If you are ready to take your yoga practice to the next level, choosing the right yoga teacher training can be challenging and even overwhelming. There are so many different styles, approaches, lineages, schools and formats. It is also an investment of your time and funds, so here are some things to think about when picking out where to train:
Decide what you really like. What kind of yoga practice makes you smile on the inside? Do you need a powerful flow, one that is heated with a lot of strong poses, or are you drawn to a slower, detail-oriented approach? Perhaps meditation is your calling, a combination of all of the above? Identify exactly the kind of teaching you connect with as a practitioner and focus on that.
Choose a format: Are you the kind of learner who needs to integrate things over a long period of time, or are you someone who is willing and able to travel for a month or more and live away from home to receive your certification?
Location, location, location! Ideally, you already practice at the studio where you are planning on receiving your teacher training, but if not, make sure you are familiar with all the parking requirements in the neighborhood, or how far away your hotel or host is from where the training is being held. Teacher training can be exhausting and any extra time and travel can take a lot out of you. Think about the time it takes to run out to feed the meter every two hours, and factor all that in when choosing a location.
Who are your teachers? Have they been teaching for a long time? How much experience do they have? Do they still have an active public class schedule in the community? A good rule of thumb is one person doesn’t know everything. Look for diversity, multiple teachers presenting different topics.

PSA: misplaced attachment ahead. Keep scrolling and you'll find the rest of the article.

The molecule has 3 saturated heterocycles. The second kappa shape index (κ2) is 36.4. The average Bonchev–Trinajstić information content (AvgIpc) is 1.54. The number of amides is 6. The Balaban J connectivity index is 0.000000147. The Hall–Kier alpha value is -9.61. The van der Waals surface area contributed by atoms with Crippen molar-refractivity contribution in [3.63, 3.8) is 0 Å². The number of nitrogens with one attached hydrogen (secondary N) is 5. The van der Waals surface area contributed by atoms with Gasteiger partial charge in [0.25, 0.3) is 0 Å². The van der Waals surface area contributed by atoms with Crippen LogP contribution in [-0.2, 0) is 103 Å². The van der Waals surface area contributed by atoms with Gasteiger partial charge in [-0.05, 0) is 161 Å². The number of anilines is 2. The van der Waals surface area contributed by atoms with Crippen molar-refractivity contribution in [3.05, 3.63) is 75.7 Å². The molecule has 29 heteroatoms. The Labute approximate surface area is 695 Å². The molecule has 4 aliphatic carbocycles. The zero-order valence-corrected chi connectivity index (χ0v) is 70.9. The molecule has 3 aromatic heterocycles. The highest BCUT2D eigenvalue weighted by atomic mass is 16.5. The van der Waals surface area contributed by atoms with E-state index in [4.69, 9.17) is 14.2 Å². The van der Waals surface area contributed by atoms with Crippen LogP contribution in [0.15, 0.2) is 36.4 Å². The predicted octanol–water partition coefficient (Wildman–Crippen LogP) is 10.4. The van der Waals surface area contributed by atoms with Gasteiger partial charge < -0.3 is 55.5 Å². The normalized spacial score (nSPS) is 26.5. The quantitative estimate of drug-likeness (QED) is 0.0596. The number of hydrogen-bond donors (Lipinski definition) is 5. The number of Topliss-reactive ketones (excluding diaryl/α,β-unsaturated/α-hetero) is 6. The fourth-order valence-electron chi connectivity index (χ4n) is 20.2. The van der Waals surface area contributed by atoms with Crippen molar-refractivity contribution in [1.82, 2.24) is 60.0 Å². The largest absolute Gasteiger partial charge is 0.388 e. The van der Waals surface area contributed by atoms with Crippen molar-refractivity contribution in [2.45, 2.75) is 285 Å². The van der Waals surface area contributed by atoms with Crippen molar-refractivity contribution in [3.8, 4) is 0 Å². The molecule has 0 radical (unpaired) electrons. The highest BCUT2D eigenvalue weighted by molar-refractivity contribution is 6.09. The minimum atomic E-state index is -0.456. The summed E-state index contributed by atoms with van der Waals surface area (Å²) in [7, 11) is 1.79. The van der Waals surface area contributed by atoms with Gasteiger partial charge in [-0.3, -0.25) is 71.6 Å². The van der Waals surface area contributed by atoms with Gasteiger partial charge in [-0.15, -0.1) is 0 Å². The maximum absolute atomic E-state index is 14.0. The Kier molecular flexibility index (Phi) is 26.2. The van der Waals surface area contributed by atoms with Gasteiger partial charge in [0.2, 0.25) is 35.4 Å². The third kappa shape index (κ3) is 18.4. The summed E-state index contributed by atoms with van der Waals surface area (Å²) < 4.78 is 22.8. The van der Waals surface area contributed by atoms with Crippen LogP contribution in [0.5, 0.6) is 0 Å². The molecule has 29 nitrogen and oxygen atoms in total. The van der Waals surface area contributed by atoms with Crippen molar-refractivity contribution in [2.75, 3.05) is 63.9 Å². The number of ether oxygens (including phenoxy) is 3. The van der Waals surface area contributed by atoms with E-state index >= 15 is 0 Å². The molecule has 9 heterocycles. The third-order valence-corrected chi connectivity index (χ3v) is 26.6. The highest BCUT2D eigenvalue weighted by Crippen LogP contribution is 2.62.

Interview your future teachers—make sure the teacher training has an interview process. A reputable school will have an in-person (not email) sit-down interview with you. Be prepared, and write down all your questions before you go into the interview.
How many students does the teacher training usually accept? It is harder to get individual attention in a larger group.
What are others saying? Social media is a powerful tool, so use it to find out what the previous graduates are saying, or go further and ask your potential teacher training to refer you to past graduates. Sit down for tea with a real person and ask them any questions you have.
Pricing and financing, that’s a big one! Between tuition, travel, living expenses, lost wages, and the cost of books, clothing, mats etc… costs can add up. Make sure there are no hidden expenses: extra workshops, printing fees, etc… Make sure you factor in even the smallest details. In one of my teacher trainings, I was asked to bring my own toilet paper and paper towels.
What is their refund policy? I have met a lot of teachers over the years who have dropped out of their teacher training. Please make sure you know all the details ahead of time. Is there a refund policy, and when does it apply?
Job placement. Does your teacher training affiliate with a yoga studio, and if ‘yes,’ do you have an opportunity to teach a few yoga classes in the studio to real students? One of the biggest dissonances is when new teachers start teaching a public class. Make sure you have a clear understanding of your prospects. Of course, yoga studios are not in a rush to give prime classes to new graduates. But, make sure there is some kind of arrangement for you to teach a community class if you choose to do so.
Is your teacher training registered with the Yoga Alliance? For me personally, the jury is still out. Yoga Alliance is merely a registry, one that does not provide any supervision or help. A yoga school submits their syllabus over the Internet, and it’s usually approved within a few days for a fee. The training is then listed on their site. Interesting fact: One of the most popular, most practiced yoga style in the world, Bikram yoga, has never been registered with the Yoga Alliance.